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The Middle Way or Middle Path (Pali: Majjhimāpaṭipadā; Sanskrit: Madhyamāpratipada;[a] Tibetan: དབུ་མའི་ལམ།, THL: Umélam; traditional Chinese: 中道; ; Vietnamese: Trung đạo; Thai: มัชฌิมาปฏิปทา) is the term that Gautama Buddha used to describe the character of the Noble Eightfold Path he discovered that leads to liberation.
In the Pāli Canon of Theravada Buddhism, the term "Middle Way" was used in the Dhammacakkappavattana Sutta, which the Buddhist tradition regards to be the first teaching that the Buddha delivered after his awakening.[b] In this sutta, the Buddha describes the Noble Eightfold Path as the middle way of moderation, between the extremes of sensual indulgence and self-mortification:
Monks, these two extremes ought not to be practiced by one who has gone forth from the household life. There is addiction to indulgence of sense-pleasures, which is low, coarse, the way of ordinary people, unworthy, and unprofitable; and there is addiction to self-mortification, which is painful, unworthy, and unprofitable.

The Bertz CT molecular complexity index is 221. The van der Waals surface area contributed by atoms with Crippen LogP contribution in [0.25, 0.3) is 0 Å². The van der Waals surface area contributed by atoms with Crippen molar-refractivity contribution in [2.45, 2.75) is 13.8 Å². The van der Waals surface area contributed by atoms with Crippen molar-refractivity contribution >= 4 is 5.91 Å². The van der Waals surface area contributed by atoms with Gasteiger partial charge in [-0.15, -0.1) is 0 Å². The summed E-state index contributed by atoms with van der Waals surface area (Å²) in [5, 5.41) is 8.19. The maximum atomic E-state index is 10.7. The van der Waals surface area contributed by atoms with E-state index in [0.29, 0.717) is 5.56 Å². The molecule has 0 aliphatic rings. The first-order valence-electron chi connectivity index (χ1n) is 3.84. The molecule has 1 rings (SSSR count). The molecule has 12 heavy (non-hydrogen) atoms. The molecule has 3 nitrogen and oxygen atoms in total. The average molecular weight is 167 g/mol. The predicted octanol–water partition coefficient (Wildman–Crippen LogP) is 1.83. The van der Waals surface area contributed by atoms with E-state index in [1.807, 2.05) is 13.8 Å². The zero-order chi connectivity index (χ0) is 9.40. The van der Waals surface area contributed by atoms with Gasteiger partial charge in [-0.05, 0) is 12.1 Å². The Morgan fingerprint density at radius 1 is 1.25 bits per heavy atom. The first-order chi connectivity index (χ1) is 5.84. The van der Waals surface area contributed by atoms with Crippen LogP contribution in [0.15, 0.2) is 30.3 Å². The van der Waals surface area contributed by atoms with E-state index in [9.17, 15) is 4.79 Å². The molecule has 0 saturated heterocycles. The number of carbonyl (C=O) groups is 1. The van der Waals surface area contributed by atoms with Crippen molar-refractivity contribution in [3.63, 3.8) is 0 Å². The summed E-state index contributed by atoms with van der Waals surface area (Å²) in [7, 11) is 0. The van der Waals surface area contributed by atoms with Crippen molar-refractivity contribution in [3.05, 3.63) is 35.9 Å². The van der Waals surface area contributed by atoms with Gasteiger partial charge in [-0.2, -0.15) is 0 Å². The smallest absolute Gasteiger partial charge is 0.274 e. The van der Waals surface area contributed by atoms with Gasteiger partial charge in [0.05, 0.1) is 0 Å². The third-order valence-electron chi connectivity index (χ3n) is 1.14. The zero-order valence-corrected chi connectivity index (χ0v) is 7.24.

Avoiding both these extremes, the Tathagata (the Perfect One) has realized the Middle Path; it gives vision, gives knowledge, and leads to calm, to insight, to enlightenment and to Nibbana. And what is that Middle Path realized by the Tathagata...? It is the Noble Eightfold path, and nothing else, namely: right understanding, right thought, right speech, right action, right livelihood, right effort, right mindfulness and right concentration.
According to the scriptural account, when the Buddha delivered the Dhammacakkappavattana Sutta, he was addressing five ascetics with whom he had previously practiced severe austerities.[c] Thus, it is this personal context as well as the broader context of Indian shramanic practices that gives particular relevancy to the caveat against the extreme (Pali: antā) of self-mortification (Pali attakilamatha).
Pratītyasamutpāda, or "dependent origination", describes the existence of objects and phenomena as the result of causes. When one of these causes changes or disappears, the resulting object or phenomena will also change or disappear, as will the objects or phenomena depending on the changing object or phenomena. Thus, there is nothing with an eternal self or atman, only mutually dependent origination and existence. However, the absence of an eternal atman does not mean there is nothing at all. Early Buddhism adheres to a realistic approach which does not deny existence as such, but denies the existence of eternal and independent substances. This view is the Middle Way between eternalism and annihilationism: